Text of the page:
How does one find correct snow tires?
No tire is perfect, as extra competence in one category often means compromise in another. For example, a tire that is great in snow may be so-so on dry pavement and average in the rain. Try to find reviews on a tire to determine if it meets your criteria.
Different tires have different uses. Some have been tested for suitability on ice as well as snow. The Internet is an excellent place to start researching your tire choices. Some sites go into the details of how tires perform on different surfaces, so invest some time into your research to make a well-informed decision.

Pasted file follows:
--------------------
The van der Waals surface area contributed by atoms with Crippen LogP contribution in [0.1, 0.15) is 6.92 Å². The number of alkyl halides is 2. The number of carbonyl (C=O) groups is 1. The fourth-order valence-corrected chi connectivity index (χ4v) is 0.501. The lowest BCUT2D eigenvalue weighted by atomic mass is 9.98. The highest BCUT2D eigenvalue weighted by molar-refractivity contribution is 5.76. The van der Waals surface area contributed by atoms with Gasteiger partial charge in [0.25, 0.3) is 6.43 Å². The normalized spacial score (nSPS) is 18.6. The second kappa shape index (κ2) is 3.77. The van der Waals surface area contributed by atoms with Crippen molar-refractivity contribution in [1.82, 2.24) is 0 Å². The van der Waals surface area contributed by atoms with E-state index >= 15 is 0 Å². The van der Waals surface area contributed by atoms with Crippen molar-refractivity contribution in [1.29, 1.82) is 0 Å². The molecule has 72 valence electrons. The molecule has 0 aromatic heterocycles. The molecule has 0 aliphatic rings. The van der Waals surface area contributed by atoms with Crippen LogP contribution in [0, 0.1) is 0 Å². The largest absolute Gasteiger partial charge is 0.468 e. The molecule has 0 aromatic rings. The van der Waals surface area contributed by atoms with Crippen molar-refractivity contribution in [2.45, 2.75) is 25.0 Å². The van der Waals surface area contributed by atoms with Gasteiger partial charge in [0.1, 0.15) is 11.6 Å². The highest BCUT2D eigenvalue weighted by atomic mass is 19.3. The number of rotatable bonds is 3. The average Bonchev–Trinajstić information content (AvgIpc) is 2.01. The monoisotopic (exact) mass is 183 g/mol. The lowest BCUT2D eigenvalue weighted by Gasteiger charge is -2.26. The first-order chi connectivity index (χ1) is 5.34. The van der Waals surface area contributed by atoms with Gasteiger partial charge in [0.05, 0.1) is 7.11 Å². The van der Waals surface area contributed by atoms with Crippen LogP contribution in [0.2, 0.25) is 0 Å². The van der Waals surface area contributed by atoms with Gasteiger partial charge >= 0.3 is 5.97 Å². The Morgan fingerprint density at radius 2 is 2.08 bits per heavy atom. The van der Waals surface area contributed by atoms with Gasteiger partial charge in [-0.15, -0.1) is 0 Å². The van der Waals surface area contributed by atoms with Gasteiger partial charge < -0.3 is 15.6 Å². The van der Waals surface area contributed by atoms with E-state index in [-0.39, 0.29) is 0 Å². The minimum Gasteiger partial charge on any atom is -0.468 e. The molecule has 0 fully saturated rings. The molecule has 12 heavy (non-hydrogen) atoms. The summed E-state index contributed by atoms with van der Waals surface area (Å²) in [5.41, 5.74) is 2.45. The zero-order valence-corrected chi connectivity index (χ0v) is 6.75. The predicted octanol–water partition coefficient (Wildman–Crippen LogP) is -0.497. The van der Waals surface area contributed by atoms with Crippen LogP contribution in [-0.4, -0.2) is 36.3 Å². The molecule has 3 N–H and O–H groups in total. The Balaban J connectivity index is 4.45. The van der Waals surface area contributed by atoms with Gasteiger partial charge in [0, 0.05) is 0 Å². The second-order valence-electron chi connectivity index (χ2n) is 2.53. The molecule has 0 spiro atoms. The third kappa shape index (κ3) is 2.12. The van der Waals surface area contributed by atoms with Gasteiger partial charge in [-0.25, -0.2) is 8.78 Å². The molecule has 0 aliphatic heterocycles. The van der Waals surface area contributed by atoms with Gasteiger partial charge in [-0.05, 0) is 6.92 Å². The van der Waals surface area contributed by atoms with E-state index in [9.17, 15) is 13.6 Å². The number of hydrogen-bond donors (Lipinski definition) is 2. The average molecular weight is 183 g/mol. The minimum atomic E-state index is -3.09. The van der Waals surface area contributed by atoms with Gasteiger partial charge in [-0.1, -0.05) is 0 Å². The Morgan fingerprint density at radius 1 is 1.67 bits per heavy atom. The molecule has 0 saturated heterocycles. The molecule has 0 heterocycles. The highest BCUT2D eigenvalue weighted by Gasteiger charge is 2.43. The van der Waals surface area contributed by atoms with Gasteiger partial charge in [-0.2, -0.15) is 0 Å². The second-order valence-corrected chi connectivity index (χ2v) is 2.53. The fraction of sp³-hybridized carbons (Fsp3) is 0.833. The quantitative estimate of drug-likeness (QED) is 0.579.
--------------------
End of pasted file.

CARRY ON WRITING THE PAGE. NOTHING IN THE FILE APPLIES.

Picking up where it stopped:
Other advice on tires:
Always be sure to maintain the proper inflation for safety, performance, and longevity.
Buy four matching tires. Some rear-wheel-drive cars may be able get by with just rear snows, but front-wheel-drive cars should never have snows up front and non-snows out back. The inconsistency in grip during braking can cause the tail end to slide out of the driver's control. All-wheel-drive vehicles require four tires as well.
When purchasing a set of snow tires try to pick up an extra set of wheels on which the rubber can be mounted. Not having to mount/dismount tires each season saves time and maximizes tire life. Often your dealer will sell a reasonably priced set of steel wheels to match the snow tires.
Take good care of your tires and use the right tire for the right season. You may extend the life of your winter tires if you dismount them promptly after the thaw.Return to top.